The phrase "originally devised" implies the usage of the devised thing has since changed or expanded beyond the purpose of its invention. This is important, because it is in a passage talking about one of those new usages - dungeon generation.
Yes, your sentence has the same meaning, and in a weak sense has the same implication, but "originally devised/invented" has a history that boosts that implication to make the purpose clearer.
Means almost the same thing as linguistic phrases except it is about groups of notes rather than groups of words.
But yes, I'm aiming to bring it in a more conversational direction. It still needs editing too, but Ch. 8 is closer to the style I'm personally aiming for.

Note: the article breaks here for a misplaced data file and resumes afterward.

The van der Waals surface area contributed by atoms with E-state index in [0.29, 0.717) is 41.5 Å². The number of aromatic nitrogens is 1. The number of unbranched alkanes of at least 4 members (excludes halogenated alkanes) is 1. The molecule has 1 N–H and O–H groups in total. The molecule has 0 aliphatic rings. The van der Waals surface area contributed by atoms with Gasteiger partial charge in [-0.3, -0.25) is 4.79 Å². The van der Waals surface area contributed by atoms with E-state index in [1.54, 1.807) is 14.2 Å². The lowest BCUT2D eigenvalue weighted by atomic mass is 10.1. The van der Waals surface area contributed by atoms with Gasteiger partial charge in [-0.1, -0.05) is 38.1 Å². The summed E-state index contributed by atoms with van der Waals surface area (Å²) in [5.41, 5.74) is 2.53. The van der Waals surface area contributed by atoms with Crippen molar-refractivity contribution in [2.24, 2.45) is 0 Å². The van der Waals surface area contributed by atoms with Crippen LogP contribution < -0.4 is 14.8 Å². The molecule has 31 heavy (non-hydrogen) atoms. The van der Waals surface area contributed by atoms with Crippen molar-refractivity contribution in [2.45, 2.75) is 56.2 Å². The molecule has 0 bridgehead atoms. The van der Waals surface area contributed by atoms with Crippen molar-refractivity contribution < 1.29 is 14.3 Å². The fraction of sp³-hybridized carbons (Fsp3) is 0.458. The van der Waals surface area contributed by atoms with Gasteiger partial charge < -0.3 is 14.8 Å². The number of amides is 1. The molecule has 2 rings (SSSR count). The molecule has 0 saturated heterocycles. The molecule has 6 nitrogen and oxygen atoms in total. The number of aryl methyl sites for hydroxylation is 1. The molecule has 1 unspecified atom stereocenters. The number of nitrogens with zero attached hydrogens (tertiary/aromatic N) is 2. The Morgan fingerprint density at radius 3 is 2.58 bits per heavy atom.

“A coherent text is one in which the reader always knows which coherence relation holds between one sentence and the next.”
Sage advice indeed.
One area I've been experimenting in is constraint-based solvers in my generators. It requires keeping track of rooms or regions but allows the algorithm to express ideas like: this room has a health potion but the boss cannot be within 2 rooms of it. You can of course get more creative with your constraints. I'd like to build up the ability to have sophisticated (for some value of sophistication) puzzles built into the dungeons I generate.
I'd like to do more posts like this, but I can see why they aren't common. This one took me forever to finish. Easily eight times as much effort as a regular text + code samples blog post.
I think I'd get faster as I did more in this style, but it's really hard to for me to stay energized on a single concept long enough to finish posts like this.